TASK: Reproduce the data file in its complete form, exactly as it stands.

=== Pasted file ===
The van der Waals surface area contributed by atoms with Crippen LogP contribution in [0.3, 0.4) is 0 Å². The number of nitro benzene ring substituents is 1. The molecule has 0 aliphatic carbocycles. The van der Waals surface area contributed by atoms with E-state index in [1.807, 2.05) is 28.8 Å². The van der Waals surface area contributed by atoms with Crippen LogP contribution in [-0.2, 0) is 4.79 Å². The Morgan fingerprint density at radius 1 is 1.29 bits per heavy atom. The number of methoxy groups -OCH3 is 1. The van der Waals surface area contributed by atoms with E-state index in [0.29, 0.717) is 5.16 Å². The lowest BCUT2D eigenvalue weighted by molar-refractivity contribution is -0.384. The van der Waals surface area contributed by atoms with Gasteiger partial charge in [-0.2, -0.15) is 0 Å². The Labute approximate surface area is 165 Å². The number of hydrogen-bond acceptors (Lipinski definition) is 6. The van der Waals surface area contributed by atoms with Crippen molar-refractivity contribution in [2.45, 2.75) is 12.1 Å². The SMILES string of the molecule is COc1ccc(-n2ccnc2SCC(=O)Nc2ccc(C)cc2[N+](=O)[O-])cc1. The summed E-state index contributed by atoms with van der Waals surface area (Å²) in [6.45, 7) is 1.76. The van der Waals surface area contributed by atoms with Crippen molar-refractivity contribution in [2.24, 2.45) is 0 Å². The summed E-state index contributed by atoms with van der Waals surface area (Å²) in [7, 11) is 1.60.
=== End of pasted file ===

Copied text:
The van der Waals surface area contributed by atoms with Crippen LogP contribution in [0.3, 0.4) is 0 Å². The number of nitro benzene ring substituents is 1. The molecule has 0 aliphatic carbocycles. The van der Waals surface area contributed by atoms with E-state index in [1.807, 2.05) is 28.8 Å². The van der Waals surface area contributed by atoms with Crippen LogP contribution in [-0.2, 0) is 4.79 Å². The Morgan fingerprint density at radius 1 is 1.29 bits per heavy atom. The number of methoxy groups -OCH3 is 1. The van der Waals surface area contributed by atoms with E-state index in [0.29, 0.717) is 5.16 Å². The lowest BCUT2D eigenvalue weighted by molar-refractivity contribution is -0.384. The van der Waals surface area contributed by atoms with Gasteiger partial charge in [-0.2, -0.15) is 0 Å². The Labute approximate surface area is 165 Å². The number of hydrogen-bond acceptors (Lipinski definition) is 6. The van der Waals surface area contributed by atoms with Crippen molar-refractivity contribution in [2.45, 2.75) is 12.1 Å². The SMILES string of the molecule is COc1ccc(-n2ccnc2SCC(=O)Nc2ccc(C)cc2[N+](=O)[O-])cc1. The summed E-state index contributed by atoms with van der Waals surface area (Å²) in [6.45, 7) is 1.76. The van der Waals surface area contributed by atoms with Crippen molar-refractivity contribution in [2.24, 2.45) is 0 Å². The summed E-state index contributed by atoms with van der Waals surface area (Å²) in [7, 11) is 1.60.